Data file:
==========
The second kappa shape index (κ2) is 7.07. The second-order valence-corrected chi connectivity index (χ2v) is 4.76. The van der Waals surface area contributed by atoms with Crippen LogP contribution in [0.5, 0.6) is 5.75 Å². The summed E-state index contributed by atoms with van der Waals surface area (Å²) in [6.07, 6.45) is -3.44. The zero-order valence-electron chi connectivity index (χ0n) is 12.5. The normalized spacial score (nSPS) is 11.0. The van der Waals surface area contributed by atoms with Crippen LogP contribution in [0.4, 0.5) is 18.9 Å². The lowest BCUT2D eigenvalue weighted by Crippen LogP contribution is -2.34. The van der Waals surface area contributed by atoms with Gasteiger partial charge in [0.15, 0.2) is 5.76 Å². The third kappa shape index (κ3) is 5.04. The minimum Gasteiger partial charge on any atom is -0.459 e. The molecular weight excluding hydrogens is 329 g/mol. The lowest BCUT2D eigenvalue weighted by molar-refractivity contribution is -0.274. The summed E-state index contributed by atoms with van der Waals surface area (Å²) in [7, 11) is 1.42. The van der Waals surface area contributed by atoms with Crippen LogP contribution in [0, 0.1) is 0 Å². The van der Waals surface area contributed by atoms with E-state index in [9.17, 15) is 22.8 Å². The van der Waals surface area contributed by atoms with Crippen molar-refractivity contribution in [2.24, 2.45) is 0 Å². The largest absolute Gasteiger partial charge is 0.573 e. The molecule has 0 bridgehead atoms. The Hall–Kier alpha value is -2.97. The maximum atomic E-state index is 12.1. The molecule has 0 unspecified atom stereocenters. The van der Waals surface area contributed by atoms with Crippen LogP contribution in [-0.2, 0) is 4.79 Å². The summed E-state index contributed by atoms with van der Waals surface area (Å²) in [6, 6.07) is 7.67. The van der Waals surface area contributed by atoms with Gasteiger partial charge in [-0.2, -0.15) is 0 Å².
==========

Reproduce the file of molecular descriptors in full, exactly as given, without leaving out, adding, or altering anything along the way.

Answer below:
The second kappa shape index (κ2) is 7.07. The second-order valence-corrected chi connectivity index (χ2v) is 4.76. The van der Waals surface area contributed by atoms with Crippen LogP contribution in [0.5, 0.6) is 5.75 Å². The summed E-state index contributed by atoms with van der Waals surface area (Å²) in [6.07, 6.45) is -3.44. The zero-order valence-electron chi connectivity index (χ0n) is 12.5. The normalized spacial score (nSPS) is 11.0. The van der Waals surface area contributed by atoms with Crippen LogP contribution in [0.4, 0.5) is 18.9 Å². The lowest BCUT2D eigenvalue weighted by Crippen LogP contribution is -2.34. The van der Waals surface area contributed by atoms with Gasteiger partial charge in [0.15, 0.2) is 5.76 Å². The third kappa shape index (κ3) is 5.04. The minimum Gasteiger partial charge on any atom is -0.459 e. The molecular weight excluding hydrogens is 329 g/mol. The lowest BCUT2D eigenvalue weighted by molar-refractivity contribution is -0.274. The summed E-state index contributed by atoms with van der Waals surface area (Å²) in [7, 11) is 1.42. The van der Waals surface area contributed by atoms with Crippen LogP contribution in [0, 0.1) is 0 Å². The van der Waals surface area contributed by atoms with E-state index in [9.17, 15) is 22.8 Å². The van der Waals surface area contributed by atoms with Crippen molar-refractivity contribution in [2.24, 2.45) is 0 Å². The largest absolute Gasteiger partial charge is 0.573 e. The molecule has 0 bridgehead atoms. The Hall–Kier alpha value is -2.97. The maximum atomic E-state index is 12.1. The molecule has 0 unspecified atom stereocenters. The van der Waals surface area contributed by atoms with Crippen LogP contribution in [-0.2, 0) is 4.79 Å². The summed E-state index contributed by atoms with van der Waals surface area (Å²) in [6, 6.07) is 7.67. The van der Waals surface area contributed by atoms with Gasteiger partial charge in [-0.2, -0.15) is 0 Å².